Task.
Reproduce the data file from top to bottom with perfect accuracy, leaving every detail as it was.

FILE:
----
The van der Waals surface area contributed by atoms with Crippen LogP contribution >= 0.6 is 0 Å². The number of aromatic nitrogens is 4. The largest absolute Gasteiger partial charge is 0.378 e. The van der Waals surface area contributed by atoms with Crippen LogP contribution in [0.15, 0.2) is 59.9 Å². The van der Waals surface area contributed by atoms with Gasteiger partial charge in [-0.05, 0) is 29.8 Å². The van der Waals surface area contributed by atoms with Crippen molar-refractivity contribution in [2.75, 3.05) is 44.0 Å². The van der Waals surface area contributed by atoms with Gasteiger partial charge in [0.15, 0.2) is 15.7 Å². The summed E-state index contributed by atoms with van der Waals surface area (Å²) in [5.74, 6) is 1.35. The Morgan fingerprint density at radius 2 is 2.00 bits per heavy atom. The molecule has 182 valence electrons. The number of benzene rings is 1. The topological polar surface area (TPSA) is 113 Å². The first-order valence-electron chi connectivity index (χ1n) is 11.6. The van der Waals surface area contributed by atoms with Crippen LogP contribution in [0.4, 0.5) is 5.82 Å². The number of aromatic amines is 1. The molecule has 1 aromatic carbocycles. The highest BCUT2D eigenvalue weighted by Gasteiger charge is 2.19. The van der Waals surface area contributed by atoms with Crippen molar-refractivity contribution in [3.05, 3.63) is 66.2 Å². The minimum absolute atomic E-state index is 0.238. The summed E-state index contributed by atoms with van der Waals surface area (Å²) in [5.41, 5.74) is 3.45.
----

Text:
The van der Waals surface area contributed by atoms with Crippen LogP contribution >= 0.6 is 0 Å². The number of aromatic nitrogens is 4. The largest absolute Gasteiger partial charge is 0.378 e. The van der Waals surface area contributed by atoms with Crippen LogP contribution in [0.15, 0.2) is 59.9 Å². The van der Waals surface area contributed by atoms with Gasteiger partial charge in [-0.05, 0) is 29.8 Å². The van der Waals surface area contributed by atoms with Crippen molar-refractivity contribution in [2.75, 3.05) is 44.0 Å². The van der Waals surface area contributed by atoms with Gasteiger partial charge in [0.15, 0.2) is 15.7 Å². The summed E-state index contributed by atoms with van der Waals surface area (Å²) in [5.74, 6) is 1.35. The Morgan fingerprint density at radius 2 is 2.00 bits per heavy atom. The molecule has 182 valence electrons. The number of benzene rings is 1. The topological polar surface area (TPSA) is 113 Å². The first-order valence-electron chi connectivity index (χ1n) is 11.6. The van der Waals surface area contributed by atoms with Crippen LogP contribution in [0.4, 0.5) is 5.82 Å². The number of aromatic amines is 1. The molecule has 1 aromatic carbocycles. The highest BCUT2D eigenvalue weighted by Gasteiger charge is 2.19. The van der Waals surface area contributed by atoms with Crippen molar-refractivity contribution in [3.05, 3.63) is 66.2 Å². The minimum absolute atomic E-state index is 0.238. The summed E-state index contributed by atoms with van der Waals surface area (Å²) in [5.41, 5.74) is 3.45.